As tension within the Labour Party grows, some moderate MPs have begun to plot against Jeremy corbyn, elected as party leader in September 2015. They reportedly plan to sue the Labour Party for the right to use its name if Corbyn is elected, and Owen Smith defeated, in the upcoming leadership contest. This dissident group of MPs plans to form a parliamentary bloc to rival the incumbent party for the position of official opposition to the Conservative government. However, Corbyn has argued that there is no alternative to the Labour Party in its current form, as he denied that his leadership would trigger a split.

'Bizarre' plans

Shadow Chancellor John McDonnell has called for Owen Smith, competing against Corbyn for leadership, to condemn any and all attempts to split the party, as Corbyn called this latest plan ‘bizarre’. Moderate MPs who support Smith over Corbyn would consider going through the courts to obtain the right to use the party’s name and also its assets, including property owned by the party. This would create a ‘party within a party’ as rebels look to set up their own ‘alternate Labour’. Following this, Mr. Bercow, the Speaker of the House of Commons, would have to decide which group or groups became the official opposition.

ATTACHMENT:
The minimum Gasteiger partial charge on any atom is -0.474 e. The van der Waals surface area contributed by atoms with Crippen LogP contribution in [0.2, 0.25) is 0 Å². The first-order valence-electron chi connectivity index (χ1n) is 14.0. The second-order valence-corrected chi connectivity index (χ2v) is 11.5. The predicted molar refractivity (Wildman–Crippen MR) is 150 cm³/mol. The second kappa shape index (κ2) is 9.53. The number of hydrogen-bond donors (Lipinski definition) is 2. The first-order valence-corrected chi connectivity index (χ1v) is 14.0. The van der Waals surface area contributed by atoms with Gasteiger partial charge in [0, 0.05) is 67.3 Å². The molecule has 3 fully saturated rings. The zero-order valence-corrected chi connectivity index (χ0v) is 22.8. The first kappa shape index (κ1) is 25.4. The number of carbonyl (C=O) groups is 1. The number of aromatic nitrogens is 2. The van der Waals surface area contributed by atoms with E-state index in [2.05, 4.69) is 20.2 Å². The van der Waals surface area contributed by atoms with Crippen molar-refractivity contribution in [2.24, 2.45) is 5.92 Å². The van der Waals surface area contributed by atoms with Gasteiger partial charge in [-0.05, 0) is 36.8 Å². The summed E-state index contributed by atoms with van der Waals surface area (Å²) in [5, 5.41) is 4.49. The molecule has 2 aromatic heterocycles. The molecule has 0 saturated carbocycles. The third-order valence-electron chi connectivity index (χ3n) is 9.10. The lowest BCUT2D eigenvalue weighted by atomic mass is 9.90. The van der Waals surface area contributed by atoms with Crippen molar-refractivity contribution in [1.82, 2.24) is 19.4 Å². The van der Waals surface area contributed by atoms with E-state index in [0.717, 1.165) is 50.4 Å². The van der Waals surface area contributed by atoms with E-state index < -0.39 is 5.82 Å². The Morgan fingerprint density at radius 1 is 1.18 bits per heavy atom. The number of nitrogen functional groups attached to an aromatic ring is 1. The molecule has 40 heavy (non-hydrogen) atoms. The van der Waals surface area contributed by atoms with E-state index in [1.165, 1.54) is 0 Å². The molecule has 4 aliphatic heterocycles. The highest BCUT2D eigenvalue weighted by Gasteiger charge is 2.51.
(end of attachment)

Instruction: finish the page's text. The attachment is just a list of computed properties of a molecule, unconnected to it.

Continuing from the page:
'Unnamed MPs, funded from unnamed sources'

Corbyn, rallying in Leeds, called those behind this latest plan, some in very senior positions, ‘unnamed MPs, funded from unnamed sources’.

Indeed one unnamed Corbyn critic claimed that it would help to avoid a full party split. However, these plans arguably reflect concerns that Smith will struggle to beat Corbyn in the leadership election, as Corbyn himself told the rebels to ‘think on, and think again’. Critics of Corbyn within the party have dismissed him as unelectable; however, to split the party between those supporting and those rallying against him would be utterly detrimental to Labour’s ability to effectively oppose the Conservative government. Corbyn is the democratically elected leader, and thus any split away from his leadership would undermine the democracy that Labour works to protect.